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Greenbuild 2012 Report: K-12

Greenbuild 2012 Report: K-12

High-performance schools put ‘sustainability’ in the lesson plan


By By Amy McIntosh, Associate Editor, Raissa Rocha, Associate Editor, and Rob Cassidy, Editorial Director | November 11, 2012
College Park Elementary School, Virginia Beach, Va., has an integrated wetland g
College Park Elementary School, Virginia Beach, Va., has an integrated wetland garden situated in a courtyard area; it serves as
This article first appeared in the November 2012 issue of BD+C.

From modular schools to a “test” classroom, green construction in the K-12 schools market has taken on many forms in the past decade. With school districts having to keep the needs of students in balance with limited budget flexibility, Building Teams around the country are finding ways to bring green schools into reality, whether by new construction or extensive renovation.

Chula Vista, Calif., charter school High Tech High was advised by San Diego-based general contractor BYCOR to turn to modular construction for its campus. Faced with a tight deadline and strict budget, the project also was working toward a variety of green goals, including LEED.

Modular manufacturer Williams Scotsman was brought on board to coordinate the integration of modular construction with the overall project; 59 modules totaling 32,807 sf were provided for the school, which was awarded LEED for Schools Gold certification.

In 2011 Dills Architects and McKenzie Construction completed the 94,231-sf College Park Elementary School in Virginia Beach, Va., with LEED Platinum certification in mind and net-zero stormwater management to boot. To meet the latter goal, the Building Team specified green vegetative roofing and cisterns for rainwater collection.

One Firm, multiple green certifications


Design firm SHW Group, Plano, Texas, draws from a variety of certification programs and rating systems to help build green.

The 105,000-sf Gloria Marshall Elementary School in Spring, Texas, was the first school in the Houston area to use geothermal heating and cooling. In addition to LEED Gold certification, the school received an Energy Star rating and was designed to meet Texas/CHPS (Collaborative for High Performance Schools) criteria.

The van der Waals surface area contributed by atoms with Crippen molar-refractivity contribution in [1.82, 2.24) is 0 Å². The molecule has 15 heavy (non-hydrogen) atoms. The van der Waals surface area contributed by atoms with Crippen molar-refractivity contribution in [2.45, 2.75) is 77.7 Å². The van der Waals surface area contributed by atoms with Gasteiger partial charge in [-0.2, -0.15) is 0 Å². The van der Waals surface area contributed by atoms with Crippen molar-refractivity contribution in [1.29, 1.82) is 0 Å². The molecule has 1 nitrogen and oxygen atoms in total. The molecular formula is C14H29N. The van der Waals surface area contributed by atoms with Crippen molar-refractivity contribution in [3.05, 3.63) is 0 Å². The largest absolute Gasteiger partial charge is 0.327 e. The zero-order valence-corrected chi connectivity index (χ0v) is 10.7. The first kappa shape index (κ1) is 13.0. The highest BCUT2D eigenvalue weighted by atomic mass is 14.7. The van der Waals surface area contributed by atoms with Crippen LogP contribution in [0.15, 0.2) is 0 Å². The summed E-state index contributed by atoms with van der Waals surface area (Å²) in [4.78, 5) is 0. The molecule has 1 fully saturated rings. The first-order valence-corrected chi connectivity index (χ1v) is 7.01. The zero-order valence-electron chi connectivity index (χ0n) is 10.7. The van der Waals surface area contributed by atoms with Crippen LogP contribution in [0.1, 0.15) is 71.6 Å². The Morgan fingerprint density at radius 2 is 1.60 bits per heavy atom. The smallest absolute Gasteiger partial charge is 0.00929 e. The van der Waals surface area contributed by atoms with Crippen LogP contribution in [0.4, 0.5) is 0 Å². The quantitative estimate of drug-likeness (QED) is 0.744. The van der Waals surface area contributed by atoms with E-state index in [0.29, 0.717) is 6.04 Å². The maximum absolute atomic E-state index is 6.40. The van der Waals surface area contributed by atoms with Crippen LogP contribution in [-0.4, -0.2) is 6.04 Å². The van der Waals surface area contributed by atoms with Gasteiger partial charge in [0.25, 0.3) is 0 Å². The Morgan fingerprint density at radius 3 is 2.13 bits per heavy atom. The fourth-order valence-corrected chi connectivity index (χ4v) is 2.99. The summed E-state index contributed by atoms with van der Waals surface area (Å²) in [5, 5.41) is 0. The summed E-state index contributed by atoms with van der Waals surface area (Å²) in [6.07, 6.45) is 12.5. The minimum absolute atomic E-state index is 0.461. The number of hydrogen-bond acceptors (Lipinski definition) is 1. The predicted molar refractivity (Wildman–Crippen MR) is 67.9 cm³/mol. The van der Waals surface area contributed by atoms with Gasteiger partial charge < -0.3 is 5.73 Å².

The Fine Arts Facility at the 23,700-sf McCallum High School in Austin was the first educational facility in Texas to receive a five-star rating from the Austin Energy Green Building Program, the nation’s first comprehensive green building program. SHW saved the school district nearly $1 million by converting existing art rooms into science labs, building a new fine arts facility for theatre and art, and connecting the existing school with the fine arts facility.

The school also includes a “breathable” membrane that uses metal wall panels to keep moisture from getting trapped inside the wall. It is anticipated thait this will result in improved energy efficiency and indoor air quality for the school.

Green construction has also spread to the U.S. Military Academy Preparatory School at West Point, N.Y. The elite prep school moved to its new location after the former site in Fort Monmouth, N.J., was closed as part of the 2005 Base Realignment and Closure Act. The Building Team of STV (architect/engineer) and J. Kokolakis Contracting (GC) earned LEED Gold for the new facility. Environmentally conscious building practices included the procurement of materials with high recycled content, selling unused building materials to nearby manufacturers, and diverting 98.5% of C&D waste from landfill.

Many school districts, notably in California, are simultaneously implementing green building practices while using the buildings themselves to teach environmental principles to students. One such classroom, at the Davis Magnet School in Costa Mesa, was retrofitted with environmentally friendly flooring, furnishes, and paints, as well as high-performance lighting and a new ventilation system. A neighboring classroom was left unimproved.

The resulting experiment has students comparing the two classrooms to learn firsthand the benefits of sustainable educational environments. What’s more, the “greenovation,” according to Irvine-based architecture firm LPA Inc. and the Orange County chapter of the U.S. Green Building Council, came at zero cost to the school, having been funded through private donations. +

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